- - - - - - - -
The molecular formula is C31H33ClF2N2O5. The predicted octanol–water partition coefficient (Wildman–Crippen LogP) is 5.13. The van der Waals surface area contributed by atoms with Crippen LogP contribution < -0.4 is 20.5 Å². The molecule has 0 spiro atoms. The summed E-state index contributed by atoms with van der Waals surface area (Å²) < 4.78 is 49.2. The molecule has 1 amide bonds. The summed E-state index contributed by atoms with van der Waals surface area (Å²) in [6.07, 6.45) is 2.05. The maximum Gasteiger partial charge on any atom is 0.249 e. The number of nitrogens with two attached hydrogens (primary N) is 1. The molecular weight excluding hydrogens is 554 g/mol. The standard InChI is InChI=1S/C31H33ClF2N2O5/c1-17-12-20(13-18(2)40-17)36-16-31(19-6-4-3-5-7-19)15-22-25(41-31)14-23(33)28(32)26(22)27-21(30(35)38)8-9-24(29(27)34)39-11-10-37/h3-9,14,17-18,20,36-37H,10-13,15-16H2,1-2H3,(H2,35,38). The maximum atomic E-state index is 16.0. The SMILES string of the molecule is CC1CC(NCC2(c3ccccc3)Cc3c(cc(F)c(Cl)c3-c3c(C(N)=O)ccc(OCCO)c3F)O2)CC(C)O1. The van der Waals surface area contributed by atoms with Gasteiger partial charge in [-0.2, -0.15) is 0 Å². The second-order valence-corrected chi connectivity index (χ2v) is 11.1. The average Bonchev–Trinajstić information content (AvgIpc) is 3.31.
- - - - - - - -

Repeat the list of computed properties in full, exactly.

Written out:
The molecular formula is C31H33ClF2N2O5. The predicted octanol–water partition coefficient (Wildman–Crippen LogP) is 5.13. The van der Waals surface area contributed by atoms with Crippen LogP contribution < -0.4 is 20.5 Å². The molecule has 0 spiro atoms. The summed E-state index contributed by atoms with van der Waals surface area (Å²) < 4.78 is 49.2. The molecule has 1 amide bonds. The summed E-state index contributed by atoms with van der Waals surface area (Å²) in [6.07, 6.45) is 2.05. The maximum Gasteiger partial charge on any atom is 0.249 e. The number of nitrogens with two attached hydrogens (primary N) is 1. The molecular weight excluding hydrogens is 554 g/mol. The standard InChI is InChI=1S/C31H33ClF2N2O5/c1-17-12-20(13-18(2)40-17)36-16-31(19-6-4-3-5-7-19)15-22-25(41-31)14-23(33)28(32)26(22)27-21(30(35)38)8-9-24(29(27)34)39-11-10-37/h3-9,14,17-18,20,36-37H,10-13,15-16H2,1-2H3,(H2,35,38). The maximum atomic E-state index is 16.0. The SMILES string of the molecule is CC1CC(NCC2(c3ccccc3)Cc3c(cc(F)c(Cl)c3-c3c(C(N)=O)ccc(OCCO)c3F)O2)CC(C)O1. The van der Waals surface area contributed by atoms with Gasteiger partial charge in [-0.2, -0.15) is 0 Å². The second-order valence-corrected chi connectivity index (χ2v) is 11.1. The average Bonchev–Trinajstić information content (AvgIpc) is 3.31.